Democratic Presidential Candidate Joe Biden lays a wreath at the Shanksville Flight 93 Memorial on September 11, 2020, as the US commemorates the 19th anniversary of the 9/11 attacks

Biden criticizes US 'forever wars' but may up defense spending

In an interview with the military newspaper Stars and Stripes last Thursday Joe Biden former US Vice President presented some of his foreign policy positions.


Ending US 'forever wars'

While claiming that US 'forever wars' must be ended Biden at the same time seemed to rule out any full withdrawals, arguing that the US still had to worry about terrorism and the Islamic State. However in areas such as Iraq the Islamic State has no territory and Iraqi forces are now probably able to meet any terrorist threats on their own. The US continued presence in Iraq is likely aimed at counteracting Iranian influence. Some time ago the Iraqi parliament asked that all foreign troops withdraw. The present Iraqi government is pro-US and is probably content with the reduction of US troops in the country to just 2,000 from over 5,000.

Biden said: “I think we need special ops capacity to coordinate with our allies.” Biden said that a small force of just 1,500 to 2,000 on the ground would be necessary.

Biden claims US ongoing wars in Iraq, Afghanistan, and Syria were so complicated that he could not promise a withdrawal.

Biden may increase US military spending

At the same time as BIden spoke of the need to end US 'forever wars' he said that he might increase the already huge US military budget beyond present record levels of well over $700 billion.. Biden will focus spending on what he thinks should be US priorities.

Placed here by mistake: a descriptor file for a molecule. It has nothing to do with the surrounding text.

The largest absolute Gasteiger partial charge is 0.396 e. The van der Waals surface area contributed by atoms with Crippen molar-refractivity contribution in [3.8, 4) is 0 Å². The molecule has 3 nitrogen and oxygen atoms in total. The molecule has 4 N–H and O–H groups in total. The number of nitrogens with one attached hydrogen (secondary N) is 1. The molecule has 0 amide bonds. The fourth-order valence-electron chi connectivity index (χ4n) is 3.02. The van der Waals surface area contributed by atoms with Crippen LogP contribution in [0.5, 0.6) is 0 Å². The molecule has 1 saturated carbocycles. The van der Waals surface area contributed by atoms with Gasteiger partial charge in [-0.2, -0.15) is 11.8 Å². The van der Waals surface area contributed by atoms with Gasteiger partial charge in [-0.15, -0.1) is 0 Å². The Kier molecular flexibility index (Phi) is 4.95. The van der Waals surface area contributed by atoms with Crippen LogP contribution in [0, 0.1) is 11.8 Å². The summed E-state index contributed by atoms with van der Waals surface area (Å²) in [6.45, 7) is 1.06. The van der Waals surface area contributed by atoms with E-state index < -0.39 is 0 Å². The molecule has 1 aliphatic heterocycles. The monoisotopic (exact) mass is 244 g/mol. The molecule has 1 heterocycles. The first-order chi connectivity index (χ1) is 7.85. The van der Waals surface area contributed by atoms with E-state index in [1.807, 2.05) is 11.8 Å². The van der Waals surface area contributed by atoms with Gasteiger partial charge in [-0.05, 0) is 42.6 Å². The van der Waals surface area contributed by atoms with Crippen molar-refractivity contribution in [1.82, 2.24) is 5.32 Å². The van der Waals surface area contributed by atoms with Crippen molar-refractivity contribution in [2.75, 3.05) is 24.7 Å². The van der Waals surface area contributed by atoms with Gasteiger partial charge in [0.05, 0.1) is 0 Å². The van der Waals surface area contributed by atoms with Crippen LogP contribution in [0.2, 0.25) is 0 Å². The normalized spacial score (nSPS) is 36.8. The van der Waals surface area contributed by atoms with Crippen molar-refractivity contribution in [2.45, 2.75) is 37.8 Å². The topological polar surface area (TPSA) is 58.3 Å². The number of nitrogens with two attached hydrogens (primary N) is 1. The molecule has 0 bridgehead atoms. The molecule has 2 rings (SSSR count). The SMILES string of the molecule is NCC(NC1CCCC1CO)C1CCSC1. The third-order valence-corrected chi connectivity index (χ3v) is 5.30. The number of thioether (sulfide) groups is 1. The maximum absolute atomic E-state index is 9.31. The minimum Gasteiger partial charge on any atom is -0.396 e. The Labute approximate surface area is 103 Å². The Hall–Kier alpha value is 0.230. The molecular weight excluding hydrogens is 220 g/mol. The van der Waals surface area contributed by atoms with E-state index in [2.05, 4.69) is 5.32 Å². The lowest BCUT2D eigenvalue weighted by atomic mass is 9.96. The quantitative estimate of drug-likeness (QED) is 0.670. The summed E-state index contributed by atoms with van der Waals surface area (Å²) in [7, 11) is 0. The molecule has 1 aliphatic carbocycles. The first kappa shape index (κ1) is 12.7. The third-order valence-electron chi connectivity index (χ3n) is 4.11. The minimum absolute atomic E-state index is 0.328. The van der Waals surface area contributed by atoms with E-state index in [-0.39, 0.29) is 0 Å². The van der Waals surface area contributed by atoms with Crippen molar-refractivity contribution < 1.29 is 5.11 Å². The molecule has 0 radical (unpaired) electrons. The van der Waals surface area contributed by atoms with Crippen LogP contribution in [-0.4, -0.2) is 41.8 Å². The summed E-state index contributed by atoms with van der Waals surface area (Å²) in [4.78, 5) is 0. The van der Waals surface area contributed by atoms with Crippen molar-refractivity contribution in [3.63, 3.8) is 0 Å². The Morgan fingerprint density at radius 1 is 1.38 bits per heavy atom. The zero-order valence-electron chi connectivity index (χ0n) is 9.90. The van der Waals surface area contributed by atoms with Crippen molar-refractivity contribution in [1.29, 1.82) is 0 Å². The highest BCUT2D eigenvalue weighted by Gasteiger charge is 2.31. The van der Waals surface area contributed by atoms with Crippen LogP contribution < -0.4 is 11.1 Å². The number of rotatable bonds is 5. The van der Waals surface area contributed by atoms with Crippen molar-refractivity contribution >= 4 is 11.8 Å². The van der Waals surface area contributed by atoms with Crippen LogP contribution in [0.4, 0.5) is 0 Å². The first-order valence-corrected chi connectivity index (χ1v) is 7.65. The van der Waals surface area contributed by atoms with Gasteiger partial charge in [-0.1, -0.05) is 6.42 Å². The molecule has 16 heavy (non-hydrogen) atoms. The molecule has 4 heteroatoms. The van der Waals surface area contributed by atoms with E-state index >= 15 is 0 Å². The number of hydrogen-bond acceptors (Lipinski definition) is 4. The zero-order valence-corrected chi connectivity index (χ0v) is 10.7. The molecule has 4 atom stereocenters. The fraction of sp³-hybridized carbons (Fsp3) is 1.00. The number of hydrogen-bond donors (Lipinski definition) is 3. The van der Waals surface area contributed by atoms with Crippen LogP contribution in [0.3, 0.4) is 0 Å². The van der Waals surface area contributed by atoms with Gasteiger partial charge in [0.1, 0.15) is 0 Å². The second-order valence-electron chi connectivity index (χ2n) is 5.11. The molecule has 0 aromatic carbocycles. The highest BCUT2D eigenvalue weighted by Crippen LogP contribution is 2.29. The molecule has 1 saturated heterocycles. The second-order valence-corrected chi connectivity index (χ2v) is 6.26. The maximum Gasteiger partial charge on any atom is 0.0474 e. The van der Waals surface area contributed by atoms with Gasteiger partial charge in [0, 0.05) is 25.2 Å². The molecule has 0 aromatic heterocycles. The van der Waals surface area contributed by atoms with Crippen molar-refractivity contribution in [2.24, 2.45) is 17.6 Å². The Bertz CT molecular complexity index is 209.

One priority is fighting Russia

Biden targets Russia as a main foe and describes Russia as a 'near-peer' power. However the US spends more than ten times what Russia does on its military each year. It is not clear how Russia can be a 'near-peer' power to the US. Biden intends to shift military focus towards unmanned drones and cyber-warfare. He said this could involve an increase in spending not just a shift in where money was spent.

Biden said in the interview: “First thing I’m going to have to do, and I’m not joking: if elected I’m going to have to get on the phone with the heads of state and say America’s back.” Biden said that NATO was quite worried about failure to confront Russia.

Trump's relationship to Russia

Some in the international community have faulted President Trump for being too close to Russia and its President Putin. Perhaps due to fear of such an appearance there has actually been very limited diplomacy between the two nuclear powers. Biden's plans for confrontation, suggest a bleak future in relations between the two countries. The US seems headed for higher military spending and the avoidance of any peace overtures in order to look sufficiently tough.